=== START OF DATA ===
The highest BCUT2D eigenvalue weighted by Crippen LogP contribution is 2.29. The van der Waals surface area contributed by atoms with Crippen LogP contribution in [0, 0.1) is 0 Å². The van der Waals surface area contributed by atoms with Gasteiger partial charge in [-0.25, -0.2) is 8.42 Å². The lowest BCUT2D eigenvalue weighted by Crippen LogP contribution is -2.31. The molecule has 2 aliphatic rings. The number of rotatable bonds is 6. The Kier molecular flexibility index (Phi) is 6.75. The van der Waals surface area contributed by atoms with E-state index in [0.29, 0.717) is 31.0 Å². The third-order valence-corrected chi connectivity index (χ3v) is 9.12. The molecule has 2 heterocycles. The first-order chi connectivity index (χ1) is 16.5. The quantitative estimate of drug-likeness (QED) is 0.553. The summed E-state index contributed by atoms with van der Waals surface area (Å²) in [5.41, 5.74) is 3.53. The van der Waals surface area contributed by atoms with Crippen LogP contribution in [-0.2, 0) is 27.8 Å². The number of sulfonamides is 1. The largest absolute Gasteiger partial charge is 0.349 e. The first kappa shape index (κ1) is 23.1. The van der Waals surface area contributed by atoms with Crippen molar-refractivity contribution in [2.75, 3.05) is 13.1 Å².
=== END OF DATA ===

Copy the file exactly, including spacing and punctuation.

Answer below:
The highest BCUT2D eigenvalue weighted by Crippen LogP contribution is 2.29. The van der Waals surface area contributed by atoms with Crippen LogP contribution in [0, 0.1) is 0 Å². The van der Waals surface area contributed by atoms with Gasteiger partial charge in [-0.25, -0.2) is 8.42 Å². The lowest BCUT2D eigenvalue weighted by Crippen LogP contribution is -2.31. The molecule has 2 aliphatic rings. The number of rotatable bonds is 6. The Kier molecular flexibility index (Phi) is 6.75. The van der Waals surface area contributed by atoms with E-state index in [0.29, 0.717) is 31.0 Å². The third-order valence-corrected chi connectivity index (χ3v) is 9.12. The molecule has 2 heterocycles. The first-order chi connectivity index (χ1) is 16.5. The quantitative estimate of drug-likeness (QED) is 0.553. The summed E-state index contributed by atoms with van der Waals surface area (Å²) in [5.41, 5.74) is 3.53. The van der Waals surface area contributed by atoms with Crippen LogP contribution in [-0.2, 0) is 27.8 Å². The number of sulfonamides is 1. The largest absolute Gasteiger partial charge is 0.349 e. The first kappa shape index (κ1) is 23.1. The van der Waals surface area contributed by atoms with Crippen molar-refractivity contribution in [2.75, 3.05) is 13.1 Å².